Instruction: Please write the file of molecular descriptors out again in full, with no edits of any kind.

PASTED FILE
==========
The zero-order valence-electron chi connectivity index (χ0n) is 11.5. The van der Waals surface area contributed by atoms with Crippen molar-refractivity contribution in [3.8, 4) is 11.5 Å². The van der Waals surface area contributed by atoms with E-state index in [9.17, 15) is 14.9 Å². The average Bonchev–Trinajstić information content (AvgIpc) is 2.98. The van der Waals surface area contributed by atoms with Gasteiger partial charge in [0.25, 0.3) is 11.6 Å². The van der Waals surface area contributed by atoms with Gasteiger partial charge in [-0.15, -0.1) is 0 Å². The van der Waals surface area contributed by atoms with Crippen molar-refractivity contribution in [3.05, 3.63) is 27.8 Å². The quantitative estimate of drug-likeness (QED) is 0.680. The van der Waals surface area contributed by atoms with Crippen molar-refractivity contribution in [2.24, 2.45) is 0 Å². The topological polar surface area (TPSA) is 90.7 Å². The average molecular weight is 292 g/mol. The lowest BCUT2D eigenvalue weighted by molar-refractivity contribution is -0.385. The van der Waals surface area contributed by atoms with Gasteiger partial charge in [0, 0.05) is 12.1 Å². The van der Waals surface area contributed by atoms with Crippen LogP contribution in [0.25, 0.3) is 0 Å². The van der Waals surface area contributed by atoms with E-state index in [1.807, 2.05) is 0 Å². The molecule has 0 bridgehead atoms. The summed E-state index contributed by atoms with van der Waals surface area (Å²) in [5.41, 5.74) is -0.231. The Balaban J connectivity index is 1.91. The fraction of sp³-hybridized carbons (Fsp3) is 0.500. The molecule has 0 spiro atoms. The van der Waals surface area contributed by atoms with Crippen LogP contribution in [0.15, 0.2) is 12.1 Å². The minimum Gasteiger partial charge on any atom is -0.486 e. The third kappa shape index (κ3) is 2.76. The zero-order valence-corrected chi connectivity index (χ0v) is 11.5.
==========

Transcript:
The zero-order valence-electron chi connectivity index (χ0n) is 11.5. The van der Waals surface area contributed by atoms with Crippen molar-refractivity contribution in [3.8, 4) is 11.5 Å². The van der Waals surface area contributed by atoms with E-state index in [9.17, 15) is 14.9 Å². The average Bonchev–Trinajstić information content (AvgIpc) is 2.98. The van der Waals surface area contributed by atoms with Gasteiger partial charge in [0.25, 0.3) is 11.6 Å². The van der Waals surface area contributed by atoms with Gasteiger partial charge in [-0.15, -0.1) is 0 Å². The van der Waals surface area contributed by atoms with Crippen molar-refractivity contribution in [3.05, 3.63) is 27.8 Å². The quantitative estimate of drug-likeness (QED) is 0.680. The van der Waals surface area contributed by atoms with Crippen molar-refractivity contribution in [2.24, 2.45) is 0 Å². The topological polar surface area (TPSA) is 90.7 Å². The average molecular weight is 292 g/mol. The lowest BCUT2D eigenvalue weighted by molar-refractivity contribution is -0.385. The van der Waals surface area contributed by atoms with Gasteiger partial charge in [0, 0.05) is 12.1 Å². The van der Waals surface area contributed by atoms with Crippen LogP contribution in [0.25, 0.3) is 0 Å². The van der Waals surface area contributed by atoms with E-state index in [1.807, 2.05) is 0 Å². The molecule has 0 bridgehead atoms. The summed E-state index contributed by atoms with van der Waals surface area (Å²) in [5.41, 5.74) is -0.231. The Balaban J connectivity index is 1.91. The fraction of sp³-hybridized carbons (Fsp3) is 0.500. The molecule has 0 spiro atoms. The van der Waals surface area contributed by atoms with Crippen LogP contribution in [0.15, 0.2) is 12.1 Å². The minimum Gasteiger partial charge on any atom is -0.486 e. The third kappa shape index (κ3) is 2.76. The zero-order valence-corrected chi connectivity index (χ0v) is 11.5.